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Don’t believe the hype. Menopausal women don’t all need to check – or increase – their testosterone levels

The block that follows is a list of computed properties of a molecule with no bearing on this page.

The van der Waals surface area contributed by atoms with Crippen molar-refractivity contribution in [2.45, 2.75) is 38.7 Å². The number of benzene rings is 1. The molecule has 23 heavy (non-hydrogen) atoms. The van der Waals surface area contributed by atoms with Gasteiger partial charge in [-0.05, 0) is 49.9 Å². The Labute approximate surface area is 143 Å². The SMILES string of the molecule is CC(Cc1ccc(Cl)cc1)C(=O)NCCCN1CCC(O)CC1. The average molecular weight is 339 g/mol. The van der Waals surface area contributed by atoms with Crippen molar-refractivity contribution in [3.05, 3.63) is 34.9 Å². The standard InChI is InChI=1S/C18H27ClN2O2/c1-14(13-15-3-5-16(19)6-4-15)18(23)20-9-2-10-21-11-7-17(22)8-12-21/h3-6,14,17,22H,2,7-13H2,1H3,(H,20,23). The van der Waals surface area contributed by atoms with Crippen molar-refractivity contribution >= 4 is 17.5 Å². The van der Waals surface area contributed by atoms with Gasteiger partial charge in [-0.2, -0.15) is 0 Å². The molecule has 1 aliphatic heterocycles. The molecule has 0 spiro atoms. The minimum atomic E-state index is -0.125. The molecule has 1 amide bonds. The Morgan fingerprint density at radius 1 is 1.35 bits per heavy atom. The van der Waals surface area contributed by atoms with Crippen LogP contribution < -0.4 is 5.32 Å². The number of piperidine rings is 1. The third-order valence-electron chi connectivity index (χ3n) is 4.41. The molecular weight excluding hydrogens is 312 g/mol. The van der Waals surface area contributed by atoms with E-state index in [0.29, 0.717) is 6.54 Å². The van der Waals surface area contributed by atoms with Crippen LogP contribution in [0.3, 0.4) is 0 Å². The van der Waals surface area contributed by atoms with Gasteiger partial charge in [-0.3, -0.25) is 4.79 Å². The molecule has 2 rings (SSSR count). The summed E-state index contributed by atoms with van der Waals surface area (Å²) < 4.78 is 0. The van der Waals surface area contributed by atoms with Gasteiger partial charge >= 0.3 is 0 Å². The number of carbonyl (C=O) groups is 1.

<p><em><a href="">Susan Davis</a>, <a href="">Monash University</a></em></p> <p>Ever heard “low testosterone” blamed for low mood, brain fog and loss of vitality? Despite all evidence to the contrary, social media influencers are increasingly promoting testosterone therapy as an elixir for women experiencing troubling symptoms of menopause.</p> <p>In a series of documentaries and <a href="">social media posts</a> about menopause in 2021 and 2022, British TV presenter Davina McCall promoted the use of testosterone therapy in addition to standard <a href="">menopausal hormone therapy</a>. The “<a href=",'Davina%20effect'%20fuels%20surge%20in%20menopausal%20women%20using%20testosterone,NHS%20prescriptions%20for%20the%20hormone">Davina effect</a>” has helped fuel a <a href=",The%20Pharmaceutical%20Journal%20has%20revealed">ten-fold increase</a> in prescribing of testosterone for women in the United Kingdom since 2015.</p> <p>Data isn’t available for Australia, but in my clinical practice, women are increasingly asking to have their testosterone level checked, and seeking testosterone to treat fatigue and brain fog.</p> <p>But while testosterone continues to be an important hormone before and after menopause, this doesn’t mean women should be having a blood test to get their testosterone levels checked – or taking testosterone therapy.</p> <h2>What does testosterone do?</h2> <p>Testosterone is an important hormone in women’s bodies, affecting the blood vessels, skin, muscle and bone, breast tissue and the brain. In both women and men, testosterone can act on its own or be converted into estrogen.</p> <p>Before menopause, testosterone is made in the ovaries, where it helps developing eggs grow and aids in estrogen production.</p> <p>The ovaries release both testosterone and estrogen into the bloodstream, and the levels of the two hormones in the blood peak around ovulation.</p> <p>Some of the testosterone measured in blood is also produced outside the ovaries, such as in fat, where it is made from “pre-hormones” secreted by the adrenal glands. This source of production of testosterone takes over after menopause.</p> <h2>Do we have more testosterone before menopause?</h2> <p>The claim is often made that pre-menopausal women have more testosterone in their bloodstream than estrogen, to justify the need for testosterone replacement after menopause.</p> <p>But, when sex hormones have been measured with precision, studies have shown this is not true. <a href="">Our research</a> found estrogen levels are higher than testosterone levels at all stages of the menstrual cycle.</p> <p>Blood testosterone levels <a href="">fall</a> by about 25% between the ages of 18 and 40 years in healthy women. The fall in testosterone coincides with the decline in eggs in the ovaries but whether this is a marker of the decline, a consequence, or a cause of the decline is not known.</p> <p>From around 40, the rate of decline slows and blood testosterone levels don’t change when <a href="">menopause</a> occurs naturally. Studies have not shown testosterone levels change meaningfully during the menopause transition.</p> <h2>Can blood tests detect ‘low testosterone’?</h2> <p>Some influencers claim to have a condition called “testosterone deficiency syndrome” or low levels of testosterone detected in blood tests.</p> <p>But there is no “normal” blood level below which a woman can be diagnosed as having “testosterone deficiency”. So there’s no such thing as having a testosterone deficiency or testosterone deficiency syndrome.</p> <p>This is also in part, because women have very low testosterone concentrations compared with men, and most commercial methods used to measure testosterone cannot separate normal from low levels in women with any certainty.</p> <p>Pre-menopausal women might also be told they have “low” testosterone if blood is drawn early in the menstrual cycle when it is normal for testosterone to be low. (However, it would only be clinically necessary to do this type of blood test to look for <em>high</em> testosterone, in someone with with excessive hair growth or severe acne, for example, not for <em>low</em> testosterone.)</p> <p>In post-menopausal women, much of the action of testosterone occurs in the tissues where it is made, after which testosterone is either converted to estrogen or broken down before it leaks back into the circulation. So blood testosterone concentrations are not a true reflection of tissue concentrations.</p> <p>Further complicating the picture is the enormous variability in the effects of testosterone. At a given blood level of testosterone, some women might have oily skin, acne, increased body hair growth or balding, while others will have no such effects.</p> <p>So, looking for a “low” blood testosterone in women is not helpful.</p> <h2>Can testosterone improve sexual desire? What about other conditions?</h2> <p>There is sound evidence that testosterone therapy may improve sexual desire in post-menopausal women who have developed low sexual desire that bothers them.</p> <p>This was <a href="">confirmed by</a> a <a href="">systematic review</a> of clinical trials comparing testosterone with a placebo or an alternative. These trials, all of which involved a treatment time of at least 12 weeks, showed testosterone therapy, overall, improved desire, arousal, orgasm and sexual satisfaction in post-menopausal women with low desire that caused them distress.</p> <p>Treatment is only indicated for women who want an improvement in sexual desire (after excluding other factors such as depression or medication side effects) and its success can only be determined by each woman’s personal self-reported response.</p> <p>But there is <a href="">not enough evidence</a> to show testosterone is beneficial for any other symptom or medical condition. The overall available data has shown no effect of testosterone on mood or cognition.</p> <p>As such, testosterone therapy <a href="">should not be used</a> to treat symptoms such as fatigue, low mood, muscle weakness and poor memory, or to prevent bone loss, dementia or breast cancer.</p> <p>However research continues to investigate these potential uses, including from my <a href="">research team</a>, which is investigating whether testosterone therapy can <a href="">protect against bone density loss and muscle loss after menopause</a>.</p> <p><em>You can learn more about participating in one of our studies <a href="">here</a>.</em> <!-- Below is The Conversation's page counter tag. Please DO NOT REMOVE. --><img style="border: none !important; box-shadow: none !important; margin: 0 !important; max-height: 1px !important; max-width: 1px !important; min-height: 1px !important; min-width: 1px !important; opacity: 0 !important; outline: none !important; padding: 0 !important;" src="" alt="The Conversation" width="1" height="1" /><!-- End of code. If you don't see any code above, please get new code from the Advanced tab after you click the republish button. The page counter does not collect any personal data. More info: --></p> <p><em><a href="">Susan Davis</a>, Chair of Women's Health, <a href="">Monash University</a></em></p> <p><em>Image credits: Getty Images</em></p> <p><em>This article is republished from <a href="">The Conversation</a> under a Creative Commons license. Read the <a href="">original article</a></em>.</p>